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I’ve decided to start sharing my notes and reading questions on the Odyssey. For context, I teach a 7th grade Ancient Humanities class, so I tried to write questions that can be answered at a middle school level and also function as springboards into more complex discussions.
(Btw, we are using Stanley Lombardo’s translation, even though it’s not my favorite. Someday I’ll take a leaf from this guy’s book and write a comparison between it, Fitzgerald, and Lattimore.)
What blessing does Odysseus give Arete right before he leaves?
Odysseus wishes that the Queen would be well “all of your days, until age / And death come to you, as they come to all” (XIII.61-62) He wishes her enjoyment of her house and family (ie, a good life). Ironically, Odysseus is the reason Poseidon turns one of the Phaeacian ships to stone (see below).
How does Poseidon punish the Phaeacians for helping Odysseus? How do they react to the punishment?
The Phaeacians take Odysseus home in one of their ships, and on their return, Poseidon turns the ship into stone in the middle of the harbor. Alcinous immediately recognizes this as the fulfillment of a prophecy* and resolves to never provide safe passage to any traveler ever again. Odysseus’s visit causes the Phaeacians to repudiate the law of hospitality. The last we see of them, they are huddled around Poseidon’s altar, begging him not to surround their city with a mountain, as the prophecy foretold.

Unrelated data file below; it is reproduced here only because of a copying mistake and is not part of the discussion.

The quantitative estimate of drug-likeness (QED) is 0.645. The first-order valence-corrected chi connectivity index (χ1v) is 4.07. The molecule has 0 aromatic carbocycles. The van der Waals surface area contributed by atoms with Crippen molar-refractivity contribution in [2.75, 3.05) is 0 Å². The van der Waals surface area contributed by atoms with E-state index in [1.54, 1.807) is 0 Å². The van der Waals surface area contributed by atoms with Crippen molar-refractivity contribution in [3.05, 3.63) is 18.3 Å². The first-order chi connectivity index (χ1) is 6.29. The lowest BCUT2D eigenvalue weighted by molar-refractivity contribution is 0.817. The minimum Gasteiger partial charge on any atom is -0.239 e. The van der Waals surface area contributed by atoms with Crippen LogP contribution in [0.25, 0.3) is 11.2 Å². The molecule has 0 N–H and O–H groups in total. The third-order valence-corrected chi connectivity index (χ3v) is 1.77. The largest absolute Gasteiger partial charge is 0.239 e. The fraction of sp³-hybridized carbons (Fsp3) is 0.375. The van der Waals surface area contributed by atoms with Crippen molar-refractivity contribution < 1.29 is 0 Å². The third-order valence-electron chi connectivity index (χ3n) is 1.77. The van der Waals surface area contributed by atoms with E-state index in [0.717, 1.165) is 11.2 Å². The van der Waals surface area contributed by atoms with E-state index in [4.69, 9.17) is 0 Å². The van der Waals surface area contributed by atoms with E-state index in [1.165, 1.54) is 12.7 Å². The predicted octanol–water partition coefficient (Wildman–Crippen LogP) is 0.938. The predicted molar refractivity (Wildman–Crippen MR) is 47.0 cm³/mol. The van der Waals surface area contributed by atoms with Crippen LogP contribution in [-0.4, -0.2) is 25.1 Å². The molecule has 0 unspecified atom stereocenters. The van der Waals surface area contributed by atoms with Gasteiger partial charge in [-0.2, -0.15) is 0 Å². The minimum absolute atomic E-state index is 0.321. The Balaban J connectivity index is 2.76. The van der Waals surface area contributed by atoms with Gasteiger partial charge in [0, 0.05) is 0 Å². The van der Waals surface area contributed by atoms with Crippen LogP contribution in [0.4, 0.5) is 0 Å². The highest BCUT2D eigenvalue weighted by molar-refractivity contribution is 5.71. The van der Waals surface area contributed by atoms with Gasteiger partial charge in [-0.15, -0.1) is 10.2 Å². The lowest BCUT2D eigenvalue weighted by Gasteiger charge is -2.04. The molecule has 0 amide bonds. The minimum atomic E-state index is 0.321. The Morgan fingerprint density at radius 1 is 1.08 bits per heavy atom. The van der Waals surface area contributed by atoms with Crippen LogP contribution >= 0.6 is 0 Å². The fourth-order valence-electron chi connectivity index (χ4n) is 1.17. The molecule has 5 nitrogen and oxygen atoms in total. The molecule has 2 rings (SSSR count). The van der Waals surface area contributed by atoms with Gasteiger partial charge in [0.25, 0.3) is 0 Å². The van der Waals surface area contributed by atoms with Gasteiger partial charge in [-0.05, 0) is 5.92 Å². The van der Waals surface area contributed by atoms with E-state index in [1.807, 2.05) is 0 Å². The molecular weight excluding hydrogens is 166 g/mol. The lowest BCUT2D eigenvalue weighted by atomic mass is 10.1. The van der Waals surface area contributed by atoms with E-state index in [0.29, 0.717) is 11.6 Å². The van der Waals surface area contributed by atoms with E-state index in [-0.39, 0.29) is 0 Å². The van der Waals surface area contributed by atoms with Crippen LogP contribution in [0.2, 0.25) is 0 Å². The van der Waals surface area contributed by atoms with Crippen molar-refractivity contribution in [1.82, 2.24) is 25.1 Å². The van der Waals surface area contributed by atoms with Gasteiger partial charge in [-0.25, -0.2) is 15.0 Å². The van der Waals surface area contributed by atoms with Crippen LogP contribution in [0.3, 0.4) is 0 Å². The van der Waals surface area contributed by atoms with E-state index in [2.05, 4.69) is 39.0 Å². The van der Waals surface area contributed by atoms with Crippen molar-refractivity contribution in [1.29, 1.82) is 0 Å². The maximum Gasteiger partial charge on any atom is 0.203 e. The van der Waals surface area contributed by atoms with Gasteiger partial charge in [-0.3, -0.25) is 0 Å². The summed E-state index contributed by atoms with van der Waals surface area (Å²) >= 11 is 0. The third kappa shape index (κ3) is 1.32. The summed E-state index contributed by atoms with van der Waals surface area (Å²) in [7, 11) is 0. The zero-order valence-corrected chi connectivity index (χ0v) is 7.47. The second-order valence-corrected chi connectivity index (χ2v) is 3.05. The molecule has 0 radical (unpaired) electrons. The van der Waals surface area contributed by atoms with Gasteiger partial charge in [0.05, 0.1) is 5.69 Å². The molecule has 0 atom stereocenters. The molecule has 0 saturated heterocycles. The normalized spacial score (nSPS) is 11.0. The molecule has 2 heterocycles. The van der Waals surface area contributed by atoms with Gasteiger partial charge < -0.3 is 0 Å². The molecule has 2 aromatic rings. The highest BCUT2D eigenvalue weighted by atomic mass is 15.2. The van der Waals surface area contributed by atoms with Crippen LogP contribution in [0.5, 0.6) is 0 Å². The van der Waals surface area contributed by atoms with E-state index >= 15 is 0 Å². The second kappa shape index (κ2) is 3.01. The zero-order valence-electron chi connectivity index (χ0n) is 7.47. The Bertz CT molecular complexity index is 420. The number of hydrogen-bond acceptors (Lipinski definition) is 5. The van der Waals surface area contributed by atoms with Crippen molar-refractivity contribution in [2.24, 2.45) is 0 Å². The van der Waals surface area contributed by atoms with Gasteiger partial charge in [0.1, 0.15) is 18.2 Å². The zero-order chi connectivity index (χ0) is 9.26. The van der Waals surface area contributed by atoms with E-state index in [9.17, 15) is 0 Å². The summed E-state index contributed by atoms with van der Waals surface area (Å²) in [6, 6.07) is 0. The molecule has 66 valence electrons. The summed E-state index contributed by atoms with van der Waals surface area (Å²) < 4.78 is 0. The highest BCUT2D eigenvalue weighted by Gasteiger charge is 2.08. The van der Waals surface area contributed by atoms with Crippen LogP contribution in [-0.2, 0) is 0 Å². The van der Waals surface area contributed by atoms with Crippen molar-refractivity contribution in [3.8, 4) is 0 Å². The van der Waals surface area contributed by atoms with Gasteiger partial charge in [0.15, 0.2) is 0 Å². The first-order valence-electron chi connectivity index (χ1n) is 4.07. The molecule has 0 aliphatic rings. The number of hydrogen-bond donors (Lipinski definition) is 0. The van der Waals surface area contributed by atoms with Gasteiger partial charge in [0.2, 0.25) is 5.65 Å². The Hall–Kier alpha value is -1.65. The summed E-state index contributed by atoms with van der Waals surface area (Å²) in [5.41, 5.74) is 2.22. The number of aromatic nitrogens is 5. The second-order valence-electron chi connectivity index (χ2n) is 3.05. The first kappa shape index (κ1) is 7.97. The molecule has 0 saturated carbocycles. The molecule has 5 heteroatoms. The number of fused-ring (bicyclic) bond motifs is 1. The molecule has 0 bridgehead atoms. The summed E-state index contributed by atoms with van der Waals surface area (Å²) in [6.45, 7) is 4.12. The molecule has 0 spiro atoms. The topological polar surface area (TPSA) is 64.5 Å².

Apparently, it’s unclear whether Poseidon actually fulfills this part of the prophecy. Lattimore translates Zeus’s response as, “But do not hide their city under a mountain,” which Lombardo has, “And then hem their city in with a mountain.” Obviously, it can’t be both. Peter Jones remarks that the first reading is based on the ancient commentator Aristophanes of Byzantium, while the second relies on the testimony of another ancient commentator, Aristarchos of Samothrace, both of whom wrote around the same time. So… we don’t know. Seventh graders love that kind of answer.
*This isn’t the first prophecy mentioned after its fulfillment. See Polyphemus’s lament in IX.505-519 (Lombardo).
Why does Athena prevent Odysseus from recognizing Ithaca?
My best guess is that she wanted to do the big reveal herself (XIII.197) and maybe mess with him a little. The two have that kind of relationship. As Athena says,
Here we are
The two shrewdest minds in the universe,
You far and away the best man on earth
In plotting strategies, and I famed among gods
For my clever schemes. (XIII.306-310)
Yep, two peas in a pod.
Jones also suggests that the whole scene is designed to maximize pathos by delaying Odysseus’s reunion with his home. We definitely see the same technique writ large throughout Books XIV-XXII.
Summarize Odysseus’s lie to Athena. Why does he make up a backstory?